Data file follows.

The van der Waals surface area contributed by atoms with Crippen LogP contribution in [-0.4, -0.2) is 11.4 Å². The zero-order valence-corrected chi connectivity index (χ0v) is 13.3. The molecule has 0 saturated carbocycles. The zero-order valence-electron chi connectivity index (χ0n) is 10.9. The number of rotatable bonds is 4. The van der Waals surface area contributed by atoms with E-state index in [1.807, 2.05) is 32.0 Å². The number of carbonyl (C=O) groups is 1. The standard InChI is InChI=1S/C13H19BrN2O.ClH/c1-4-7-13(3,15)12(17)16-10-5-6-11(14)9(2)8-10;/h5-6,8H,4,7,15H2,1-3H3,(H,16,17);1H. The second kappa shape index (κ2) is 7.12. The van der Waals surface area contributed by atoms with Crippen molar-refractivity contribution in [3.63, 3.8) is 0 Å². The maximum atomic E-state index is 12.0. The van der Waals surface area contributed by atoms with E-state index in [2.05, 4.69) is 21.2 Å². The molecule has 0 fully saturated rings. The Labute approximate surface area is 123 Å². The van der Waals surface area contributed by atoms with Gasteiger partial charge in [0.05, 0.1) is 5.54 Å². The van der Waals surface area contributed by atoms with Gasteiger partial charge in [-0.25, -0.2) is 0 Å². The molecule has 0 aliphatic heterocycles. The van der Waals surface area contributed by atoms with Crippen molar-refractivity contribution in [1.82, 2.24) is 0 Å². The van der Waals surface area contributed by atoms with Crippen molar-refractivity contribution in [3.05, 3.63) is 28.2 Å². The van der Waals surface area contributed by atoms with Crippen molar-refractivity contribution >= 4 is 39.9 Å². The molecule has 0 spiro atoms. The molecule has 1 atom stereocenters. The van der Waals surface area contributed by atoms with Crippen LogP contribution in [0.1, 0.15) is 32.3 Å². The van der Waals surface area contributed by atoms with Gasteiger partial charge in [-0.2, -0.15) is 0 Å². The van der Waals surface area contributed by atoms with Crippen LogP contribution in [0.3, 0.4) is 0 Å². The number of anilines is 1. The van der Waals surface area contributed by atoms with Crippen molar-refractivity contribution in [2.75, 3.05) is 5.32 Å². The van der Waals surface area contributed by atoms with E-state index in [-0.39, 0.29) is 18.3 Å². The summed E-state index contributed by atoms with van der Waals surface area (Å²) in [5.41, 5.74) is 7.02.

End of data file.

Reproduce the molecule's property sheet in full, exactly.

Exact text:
The van der Waals surface area contributed by atoms with Crippen LogP contribution in [-0.4, -0.2) is 11.4 Å². The zero-order valence-corrected chi connectivity index (χ0v) is 13.3. The molecule has 0 saturated carbocycles. The zero-order valence-electron chi connectivity index (χ0n) is 10.9. The number of rotatable bonds is 4. The van der Waals surface area contributed by atoms with E-state index in [1.807, 2.05) is 32.0 Å². The number of carbonyl (C=O) groups is 1. The standard InChI is InChI=1S/C13H19BrN2O.ClH/c1-4-7-13(3,15)12(17)16-10-5-6-11(14)9(2)8-10;/h5-6,8H,4,7,15H2,1-3H3,(H,16,17);1H. The second kappa shape index (κ2) is 7.12. The van der Waals surface area contributed by atoms with Crippen molar-refractivity contribution in [3.63, 3.8) is 0 Å². The maximum atomic E-state index is 12.0. The van der Waals surface area contributed by atoms with E-state index in [2.05, 4.69) is 21.2 Å². The molecule has 0 fully saturated rings. The Labute approximate surface area is 123 Å². The van der Waals surface area contributed by atoms with Gasteiger partial charge in [0.05, 0.1) is 5.54 Å². The van der Waals surface area contributed by atoms with Gasteiger partial charge in [-0.25, -0.2) is 0 Å². The molecule has 0 aliphatic heterocycles. The van der Waals surface area contributed by atoms with Crippen molar-refractivity contribution in [1.82, 2.24) is 0 Å². The van der Waals surface area contributed by atoms with Crippen molar-refractivity contribution in [3.05, 3.63) is 28.2 Å². The van der Waals surface area contributed by atoms with Crippen molar-refractivity contribution >= 4 is 39.9 Å². The molecule has 0 spiro atoms. The molecule has 1 atom stereocenters. The van der Waals surface area contributed by atoms with Crippen LogP contribution in [0.1, 0.15) is 32.3 Å². The van der Waals surface area contributed by atoms with Gasteiger partial charge in [-0.2, -0.15) is 0 Å². The van der Waals surface area contributed by atoms with Crippen LogP contribution in [0.3, 0.4) is 0 Å². The number of anilines is 1. The van der Waals surface area contributed by atoms with Crippen molar-refractivity contribution in [2.75, 3.05) is 5.32 Å². The van der Waals surface area contributed by atoms with E-state index in [-0.39, 0.29) is 18.3 Å². The summed E-state index contributed by atoms with van der Waals surface area (Å²) in [5.41, 5.74) is 7.02.